One can argue, perhaps, that an in-person examination always is better. Even if that’s the case, an online examination certainly is far better than no examination at all. Many people who would rarely take the time to go to an eye doctor might be willing to download and application and take a short test in the comfort of their home.

Another company, Simple Contacts, allows people to renew their existing contact lens prescription after taking its online eye exam. These are great advancements for consumers, who should have the right to manage their own health care. No one should be strong-armed into using a service simply because the providers of it have used the political system to smother an alternative.

The American Optometric Association has launched federal and state efforts to essentially ban ocular telemedicine. The group filed an “expansive” complaint last year with the Food and Drug Administration arguing that Opternative’s online “’vision test’ app poses significant health risks to the public.” AOA claims that app has a potential for inaccurate prescriptions and missed diagnosis of eye disease and creates “a prescription with little meaningful input from an eye doctor.”

That’s rich given that optometrists aren’t actually medical doctors, whereas Opternative has ophthalmologists review the results. Perhaps the real reason for their concern is that “optometrists use the eye exams to lure customers into their shops to sell them products,” as W. Bruce Delvalle argued in a March column in the Hill. There’s nothing wrong with optometry or selling new eyeglasses, but neither is there anything wrong with consumers who want to bypass that process and order their glasses through a discount online distributor.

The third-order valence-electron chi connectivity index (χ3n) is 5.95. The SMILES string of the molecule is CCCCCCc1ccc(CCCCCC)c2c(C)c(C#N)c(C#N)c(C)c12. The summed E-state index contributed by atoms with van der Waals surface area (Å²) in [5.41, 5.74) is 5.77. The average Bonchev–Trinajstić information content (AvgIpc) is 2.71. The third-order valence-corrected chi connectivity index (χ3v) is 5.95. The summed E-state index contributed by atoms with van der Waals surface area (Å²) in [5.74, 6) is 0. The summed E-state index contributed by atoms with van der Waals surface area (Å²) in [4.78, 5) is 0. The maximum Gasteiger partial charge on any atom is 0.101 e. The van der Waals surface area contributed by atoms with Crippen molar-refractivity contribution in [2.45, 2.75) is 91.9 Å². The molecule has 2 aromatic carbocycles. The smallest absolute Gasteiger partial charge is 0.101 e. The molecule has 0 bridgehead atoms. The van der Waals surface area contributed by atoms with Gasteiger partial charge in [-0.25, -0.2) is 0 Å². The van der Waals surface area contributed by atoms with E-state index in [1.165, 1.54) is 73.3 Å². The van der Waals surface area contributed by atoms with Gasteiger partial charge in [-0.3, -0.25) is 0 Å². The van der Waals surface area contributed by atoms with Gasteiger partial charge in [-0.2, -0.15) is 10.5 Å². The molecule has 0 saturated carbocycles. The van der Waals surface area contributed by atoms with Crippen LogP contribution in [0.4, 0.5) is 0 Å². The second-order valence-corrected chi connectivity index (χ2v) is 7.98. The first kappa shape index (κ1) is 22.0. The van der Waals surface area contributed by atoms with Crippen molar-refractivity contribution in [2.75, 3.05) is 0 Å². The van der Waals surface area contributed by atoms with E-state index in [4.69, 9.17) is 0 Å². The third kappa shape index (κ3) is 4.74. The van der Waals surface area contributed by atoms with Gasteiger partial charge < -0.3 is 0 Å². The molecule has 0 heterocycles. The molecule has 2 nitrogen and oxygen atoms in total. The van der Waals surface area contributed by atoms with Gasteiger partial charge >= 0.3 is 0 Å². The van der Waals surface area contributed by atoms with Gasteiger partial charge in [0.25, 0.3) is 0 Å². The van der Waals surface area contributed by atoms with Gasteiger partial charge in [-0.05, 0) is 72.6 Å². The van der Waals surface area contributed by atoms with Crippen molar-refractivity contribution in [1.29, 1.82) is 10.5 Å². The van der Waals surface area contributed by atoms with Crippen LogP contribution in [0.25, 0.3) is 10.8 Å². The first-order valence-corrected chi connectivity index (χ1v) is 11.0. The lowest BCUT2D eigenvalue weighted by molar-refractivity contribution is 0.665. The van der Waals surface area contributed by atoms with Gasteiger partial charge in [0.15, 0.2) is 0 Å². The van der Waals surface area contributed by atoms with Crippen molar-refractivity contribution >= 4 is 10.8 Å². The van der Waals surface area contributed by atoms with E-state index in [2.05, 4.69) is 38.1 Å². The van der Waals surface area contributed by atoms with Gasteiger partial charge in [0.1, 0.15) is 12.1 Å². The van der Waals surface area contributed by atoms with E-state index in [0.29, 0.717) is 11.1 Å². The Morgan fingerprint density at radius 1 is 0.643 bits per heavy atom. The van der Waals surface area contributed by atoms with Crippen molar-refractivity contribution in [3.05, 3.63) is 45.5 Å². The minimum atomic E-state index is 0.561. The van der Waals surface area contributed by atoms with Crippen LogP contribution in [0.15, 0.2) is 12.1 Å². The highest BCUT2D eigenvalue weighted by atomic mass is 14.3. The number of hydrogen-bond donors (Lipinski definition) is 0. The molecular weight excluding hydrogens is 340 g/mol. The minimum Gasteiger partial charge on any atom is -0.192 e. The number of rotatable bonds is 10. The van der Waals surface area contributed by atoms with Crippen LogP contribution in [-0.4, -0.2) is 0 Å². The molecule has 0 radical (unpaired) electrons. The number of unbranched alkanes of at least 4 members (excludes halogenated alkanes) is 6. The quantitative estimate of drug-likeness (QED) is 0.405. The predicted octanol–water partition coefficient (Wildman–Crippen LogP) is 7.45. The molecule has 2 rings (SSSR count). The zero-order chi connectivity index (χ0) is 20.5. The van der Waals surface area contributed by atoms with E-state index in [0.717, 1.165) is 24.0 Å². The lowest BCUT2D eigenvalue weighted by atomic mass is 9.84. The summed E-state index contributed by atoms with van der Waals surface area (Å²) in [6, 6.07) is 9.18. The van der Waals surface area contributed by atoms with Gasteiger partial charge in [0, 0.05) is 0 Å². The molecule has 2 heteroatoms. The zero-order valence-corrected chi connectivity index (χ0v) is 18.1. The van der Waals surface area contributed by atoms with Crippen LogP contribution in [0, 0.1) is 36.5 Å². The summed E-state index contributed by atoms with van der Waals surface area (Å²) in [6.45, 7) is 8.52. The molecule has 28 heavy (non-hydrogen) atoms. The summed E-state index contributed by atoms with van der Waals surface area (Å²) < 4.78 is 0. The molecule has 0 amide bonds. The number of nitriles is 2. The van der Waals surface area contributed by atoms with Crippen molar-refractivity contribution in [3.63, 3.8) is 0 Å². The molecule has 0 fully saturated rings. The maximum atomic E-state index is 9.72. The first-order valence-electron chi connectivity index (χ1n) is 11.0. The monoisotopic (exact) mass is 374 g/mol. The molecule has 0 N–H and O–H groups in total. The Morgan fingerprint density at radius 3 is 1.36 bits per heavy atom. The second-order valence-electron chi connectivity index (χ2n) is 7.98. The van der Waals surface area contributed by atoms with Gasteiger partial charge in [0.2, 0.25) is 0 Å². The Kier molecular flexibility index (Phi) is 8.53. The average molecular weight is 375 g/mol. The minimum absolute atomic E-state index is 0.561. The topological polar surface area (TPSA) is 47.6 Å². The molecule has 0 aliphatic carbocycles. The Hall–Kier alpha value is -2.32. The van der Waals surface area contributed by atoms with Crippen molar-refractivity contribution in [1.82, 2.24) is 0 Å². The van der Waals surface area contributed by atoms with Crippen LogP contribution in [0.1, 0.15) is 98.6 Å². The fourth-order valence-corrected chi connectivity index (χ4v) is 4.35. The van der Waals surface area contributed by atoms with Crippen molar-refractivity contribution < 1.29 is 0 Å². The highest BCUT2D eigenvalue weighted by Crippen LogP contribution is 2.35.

It’s hard to conclude that the group’s complaint with the FDA – and its political efforts at the state level – are about anything other than protecting market share. The trade group also is expected to step up its legislative efforts in Utah, New Mexico, Nevada, Minnesota and some other states. In California, the official state Board of Optometry has of course sided with the optometrists. It’s yet another example of “regulatory capture” – how members of regulated industries come to dominate the agencies that oversee their professions.

The California Optometric Association says it is “vigilantly working with AOA, the State Board of Optometry and the Medical Board of California to prevent Opternative from operating in California” and is “requesting members’ assistance in gathering evidence that providers in California are writing prescriptions for consumers based on the results of an online eye refraction technology.” That’s a pretty clear statement of the industry’s intent and tactics.

“Creative destruction” is difficult for those people who are in the industries that are facing new competition from lower-cost alternatives. But that’s life in a free society. Instead of misusing government to stifle competitors, old-line companies need to retool and adapt – and find new market-based ways to satisfy their customers.

Steven Greenhut is Western region director for the R Street Institute. Write to him at